Swiss to cut staff and fleet, 1 700 jobs at risk
Swiss Airlines, a subsidiary of Germany’s Lufthansa Group like Brussels Airlines, has announced that it will restructure its fleet and cut jobs. Some 1 700 full-time jobs are at stake at the end of 2019, or more than a fifth of the workforce.
A consultation procedure has been launched with social partners, employees, and staff representatives to find “solutions that are as socially acceptable as possible”, the Swiss carrier said in a statement.
According to Swiss’s Belgian CEO Dieter Vranckx, the reorganization is necessary because the market will change structurally after the corona pandemic. He expects demand for air travel to be structurally 20% lower in the medium term.
Vranckx, therefore, wants to reduce Swiss’s fleet from 100 to 85 aircraft. The airline currently has 90 aircraft between its own and Helvetic Airways’ aircraft, which are operated on its behalf in the form of a crewed charter.
On short- and medium-haul routes, 10 aircraft could be withdrawn to bring the number down to 59, the airline quantified, having decommissioned aircraft from the Airbus A320 family. In addition, it intends to reduce its fleet from 31 to 26 aircraft on long-haul routes, saying that “five Airbus family aircraft would be withdrawn from operation”.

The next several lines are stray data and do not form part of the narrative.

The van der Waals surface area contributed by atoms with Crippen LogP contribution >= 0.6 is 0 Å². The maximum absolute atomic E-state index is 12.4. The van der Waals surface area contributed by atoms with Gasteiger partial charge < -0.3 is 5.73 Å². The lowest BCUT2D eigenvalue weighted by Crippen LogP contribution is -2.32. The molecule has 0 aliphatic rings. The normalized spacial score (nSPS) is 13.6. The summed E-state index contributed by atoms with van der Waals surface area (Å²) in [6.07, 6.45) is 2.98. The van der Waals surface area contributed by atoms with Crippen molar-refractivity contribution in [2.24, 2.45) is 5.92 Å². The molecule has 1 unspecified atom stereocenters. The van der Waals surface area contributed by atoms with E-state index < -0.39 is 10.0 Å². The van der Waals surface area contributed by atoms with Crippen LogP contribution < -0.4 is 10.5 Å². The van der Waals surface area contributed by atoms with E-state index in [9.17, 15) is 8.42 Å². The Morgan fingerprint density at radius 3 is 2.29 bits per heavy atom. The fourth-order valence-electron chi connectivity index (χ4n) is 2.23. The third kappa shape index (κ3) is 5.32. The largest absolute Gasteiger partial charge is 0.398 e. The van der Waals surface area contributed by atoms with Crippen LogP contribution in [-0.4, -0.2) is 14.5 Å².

780 employees in uncertainty
More than a thousand of the threatened jobs could disappear through natural and voluntary departures, but a solution has yet to be found for another 650 full-time jobs (or 780 employees). In doing so, naked redundancies are not excluded.
This new reduction in the workforce concerns 200 positions on the ground, 60 in technology, 400 among the cabin crew, and 120 in the cockpit. Considering the measures already taken since the beginning of the health crisis, its workforce will be reduced by 20% compared to 2019.
The restructuring should lead to permanent savings of around half a billion Swiss francs (some 450 million euros). “The aim is to be able to repay our bank loan quickly while preserving our competitiveness and long-term investment capacity,” said new chief executive Dieter Rank.
According to the company, none of the measures would impact its obligations under the terms of a government-baked financial aid package. Two years ago, Swiss was supported with almost 2 billion Swiss francs (some 1,8 billion euros) in liquidity.
At the end of 2019, Swiss employed 9 500 people, corresponding to 7 550 full-time jobs. Dieter Vranckx, who replaced former CEO Thomas Klühr at the end of last year, was previously CEO of Brussels Airlines. There, too, he led a restructuring (Reboot Plus), in which a quarter of the employees had to leave the company.